Cubs 3, Phillies 4
What went right:
- Aramis Ramirez hit his second home run of the week – he’d only hit two homers all year before the last game in Cincinnati on Wednesday.
- Solid effort from Doug Davis, he kept the damage to a minimum in the first and third innings. He’s been much better than his 0-5 record would indicate, and frankly he deserved the win in this game.
- The road trip ended.
What went wrong:
- Every MLB bullpen seems destined to have someone struggling at any given point; somehow Quade keeps putting the Cubs struggling reliever du jour on the mound at the game’s most critical points. Sean Marshall is a great reliever; he’s been terrible two days in a row.
- The Cubs utterly lack patience at the plate. Roy Oswalt – yes, Roy Oswalt – saw more pitches in his three strikeouts than every Cub except Fukudome and Hill saw all day long. When the opposing team can run out a pitcher who works the count better than our hitters, the Cubs coaching staff is at fault just as much if not more than the players. The Cubs’ plate discipline is severely lacking.
- A ten game road trip on which the Cubs were 2-8.
What plagued the Cubs in their final game of the series at Citizens Bank Park seems like a familiar tale. Hitters swinging at everything, pitchers giving up big hits at key points late in the game, and a complete inability to build on leads. Since the start of the series at Wrigley against Pittsburgh more than two weeks ago, the Cubs are 3-13. They couldn’t beat the Pirates and Astros at home (1-5) and that carried over into a 10 game road trip against serious NL contenders where the Cubs finished 2-8. They’re now 3-13 in a little more than two weeks and have effectively played themselves out of the race.
Increasingly frustrating is the fact that the Cubs can’t even get the little things straight. Hitters can’t work a count, pitchers can’t execute pitches, and a manager who can’t manage his personnel. On Saturday, Quade had Blake DeWitt in left field late in the game. DeWitt played a two-out single into a “double” that managed to score the fleet Ryan Howard from first base.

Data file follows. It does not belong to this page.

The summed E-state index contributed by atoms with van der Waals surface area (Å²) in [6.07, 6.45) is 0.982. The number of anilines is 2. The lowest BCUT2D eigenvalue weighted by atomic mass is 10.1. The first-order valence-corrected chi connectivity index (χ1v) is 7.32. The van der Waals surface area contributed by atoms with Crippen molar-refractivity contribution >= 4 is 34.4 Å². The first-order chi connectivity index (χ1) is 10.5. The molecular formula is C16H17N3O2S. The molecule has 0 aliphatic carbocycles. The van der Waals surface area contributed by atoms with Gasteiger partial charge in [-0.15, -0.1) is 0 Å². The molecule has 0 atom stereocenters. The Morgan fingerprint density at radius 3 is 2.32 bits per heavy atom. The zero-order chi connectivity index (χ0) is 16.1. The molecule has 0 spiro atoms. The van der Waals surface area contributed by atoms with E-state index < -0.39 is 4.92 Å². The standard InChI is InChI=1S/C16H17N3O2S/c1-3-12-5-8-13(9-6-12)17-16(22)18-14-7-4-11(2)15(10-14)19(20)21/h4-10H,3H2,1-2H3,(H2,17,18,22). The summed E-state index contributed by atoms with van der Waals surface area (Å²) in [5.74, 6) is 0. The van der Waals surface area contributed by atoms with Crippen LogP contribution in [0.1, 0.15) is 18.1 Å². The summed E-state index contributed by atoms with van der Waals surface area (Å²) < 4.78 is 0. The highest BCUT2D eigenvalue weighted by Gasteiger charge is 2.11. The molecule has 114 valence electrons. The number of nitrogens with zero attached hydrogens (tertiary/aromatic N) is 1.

On Sunday, Quade runs Marshall back out to the same murderer’s row that beat him up for two runs on Saturday. It’s great to be able to give a reliever a second chance to get back on the metaphorical horse, but the very next day? In essentially the EXACT same situation? Yes, it’s hindsight – but those decisions have been indicative of this staff, especially recently. It seems that no matter how often those type of calls continue to burn the Cubs, the course will not be altered. The very definition of insanity; doing the same thing over and over and expecting a different result.
The coming schedule of opponents doesn’t get much easier. The Cubs need something to change, and quickly. Maybe it’ll be the health of the players who’ve been piling up on the DL. Maybe someone, anyone will get hot and start hitting the ball hard in clutch situations. Maybe our pitchers will all put it together for a string of a couple weeks.
But even if any of that occurs, it’d be nice to see outfielders playing the outfield, hitters taking pitches at the plate, and pitchers getting outs at key junctures late in the game. Those things CAN be corrected, that doesn’t have to wait until the DL is clear and everyone is back in their proper spot.
Stars of the Game
Based on Win Probability Added (WPA)
1st Star – Ryan Howard (.413 WPA)
2nd Star – Chase Utley (.283 WPA)
3rd Star – Ryan Madson (.158 WPA)
Cubs Hitting: -.315 WPA
Cubs Pitching: -.185 WPA